Flexibility of Capability Foundations

Definitions of ‘capabilities’ sometimes contradict each other. We explore some of those variations here. Two mathematicians may define the group concept differently by providing different axioms, but they really agree for each axiom set may be derived from the other set. Whereas the mathematicians converge after proving just a few simple theorems, capability systems converge after implementing a few simple objects using their respective foundations.

Capabilities always designate individual objects and the systems we consider here always allow for writing some code to define new objects. Such code is itself constrained by capability discipline. The systems we consider here all have some small fixed number of types of objects partly defined partly by privileged code and perhaps partly by hardware. There is a combination of engineering and logical reasons for the code which is not constrained by capability discipline.

Access Rights and ‘Facets’

It is common to say that two capabilities to the same object differ in the rights they convey to that object. This is the facet pattern. Some go further and say that there are bits within the capability and more bits means more authority. In the latter case a simple fast ‘hardware’ function can derive weaker caps from stronger caps to the same object. This is seductive but Keykos chose not to do this. It gets other advantages. Instead Keykos (and seL4) include a little data in the cap and let the recipient decide what it means. Most capability systems indeed provide this.

The Keykos pattern of selecting a method with the “parameter word” in the message which conveyed an integer from the caller to the callee, together with the callee’s access to the ‘data byte’ from the capability, proves a convenient and efficient method for deciding who can do what to the called object. Among these methods were the creation of weaker capabilities to the same object. Sometimes these creations were contingent on variable object state.

This facet style is not a vital kernel function; one could create ‘front ends’ that append badge like information to invocation messages but we found this kernel hack well worth the various costs.

Number Keys

Some try to limit the scope of the word “capability” to those situations where there is some real abstracted state. Keykos and some other systems are more ‘generous’ and include things like “number keys” which do little more than afford the convenience of keeping an 88 bits in an otherwise unused node slot along with related keys. We thus gain the convenience of saying that a slot of a node always holds a capability. “DK(0)” is the number key for 0 which displaces keys that denote objects that are dissolving. It is convenient to say that number keys designate numbers, but with no abstraction involved. Then we can say that every key designates something — harmless pedantry.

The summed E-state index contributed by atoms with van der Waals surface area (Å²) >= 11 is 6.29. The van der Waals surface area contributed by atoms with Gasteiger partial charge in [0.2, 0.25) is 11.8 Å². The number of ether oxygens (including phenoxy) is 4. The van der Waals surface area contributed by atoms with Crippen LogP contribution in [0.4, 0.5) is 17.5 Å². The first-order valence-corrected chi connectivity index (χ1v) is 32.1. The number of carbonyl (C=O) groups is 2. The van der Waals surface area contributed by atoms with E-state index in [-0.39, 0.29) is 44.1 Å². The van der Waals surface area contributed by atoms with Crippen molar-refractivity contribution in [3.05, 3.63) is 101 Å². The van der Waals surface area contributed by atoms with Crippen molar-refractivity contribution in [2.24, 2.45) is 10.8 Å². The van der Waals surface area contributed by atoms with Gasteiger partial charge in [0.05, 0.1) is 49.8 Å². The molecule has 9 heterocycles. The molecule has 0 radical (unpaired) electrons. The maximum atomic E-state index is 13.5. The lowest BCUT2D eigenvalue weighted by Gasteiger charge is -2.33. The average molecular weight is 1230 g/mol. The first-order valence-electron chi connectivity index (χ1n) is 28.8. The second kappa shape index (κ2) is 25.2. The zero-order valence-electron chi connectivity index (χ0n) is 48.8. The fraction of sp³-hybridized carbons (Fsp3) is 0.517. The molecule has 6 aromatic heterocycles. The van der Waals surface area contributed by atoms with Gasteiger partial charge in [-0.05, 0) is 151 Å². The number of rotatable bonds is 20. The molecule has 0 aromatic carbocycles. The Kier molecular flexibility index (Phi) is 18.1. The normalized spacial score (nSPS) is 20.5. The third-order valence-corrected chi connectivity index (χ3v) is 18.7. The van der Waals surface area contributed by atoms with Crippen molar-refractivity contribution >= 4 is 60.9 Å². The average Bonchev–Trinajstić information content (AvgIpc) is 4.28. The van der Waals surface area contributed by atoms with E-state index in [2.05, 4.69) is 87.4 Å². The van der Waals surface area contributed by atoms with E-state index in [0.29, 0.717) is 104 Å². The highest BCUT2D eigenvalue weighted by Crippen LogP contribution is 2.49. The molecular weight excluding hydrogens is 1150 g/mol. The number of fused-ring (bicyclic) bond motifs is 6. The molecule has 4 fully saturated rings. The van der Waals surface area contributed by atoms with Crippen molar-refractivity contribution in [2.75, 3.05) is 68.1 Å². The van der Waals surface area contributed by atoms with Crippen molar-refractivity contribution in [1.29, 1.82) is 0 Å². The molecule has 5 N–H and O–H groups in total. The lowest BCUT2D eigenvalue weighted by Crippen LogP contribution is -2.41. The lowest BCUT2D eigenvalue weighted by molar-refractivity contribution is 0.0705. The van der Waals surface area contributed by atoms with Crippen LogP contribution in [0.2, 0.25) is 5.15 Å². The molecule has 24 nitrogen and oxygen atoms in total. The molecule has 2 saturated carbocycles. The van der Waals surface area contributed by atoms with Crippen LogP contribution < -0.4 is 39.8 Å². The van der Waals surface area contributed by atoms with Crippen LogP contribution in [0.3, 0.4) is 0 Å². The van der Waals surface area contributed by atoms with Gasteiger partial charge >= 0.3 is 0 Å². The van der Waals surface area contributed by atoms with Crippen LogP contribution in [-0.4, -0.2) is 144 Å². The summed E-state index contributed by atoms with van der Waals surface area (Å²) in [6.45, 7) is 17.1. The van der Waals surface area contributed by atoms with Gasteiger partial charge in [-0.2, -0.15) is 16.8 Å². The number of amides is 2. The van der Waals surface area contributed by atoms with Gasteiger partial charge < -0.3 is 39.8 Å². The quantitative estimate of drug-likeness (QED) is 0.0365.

Segregating Capabilities

This is a decision that the hardware already makes. A few capability hardware systems have been built. Early versions of IBM’s System 38 included memory bits indicating locations holding a capability (‘tagged memory’). Later version of that system lack these tags but do not run arbitrary machine code and thus rely on trusted processing of application code to provide security. This is how Java might be said to have capabilities. I know no principled objection to this plan but I have not delved into the ramifications.

Keykos needs to run much legacy code where that plan is not available. The Plessey 250 segregates capabilities into their own pages, like Keykos, and discriminates those pages with a bit in the page table entry as well as flipping the memory parity bit.

This variation in capability systems remains visible throughout the capability savvy software within the system.

Space and Time Accountability, all the way down

Language designers very seldom participate in the art of “saying no” to programs that want more space or time. That discipline is left to some platform functionality which makes it difficult to build custom policy for space or time limits. Many capability platforms follow this shortcut. Keykos addresses space with the space bank and time with meters. Many capability platforms provide a free stack with obscur consequences for runaway recursion. The Keykos ‘Fortran II’ attitude toward the stack (there is none) is unusual here. Code that defines user objects is naturally reentrant but not recursive. Invoking a factory (which is space savvy) within a recursion loop is the obvious plan for recursive capability invocations. I do not recall that that was much needed.


I think that synergy starts at the bottom.
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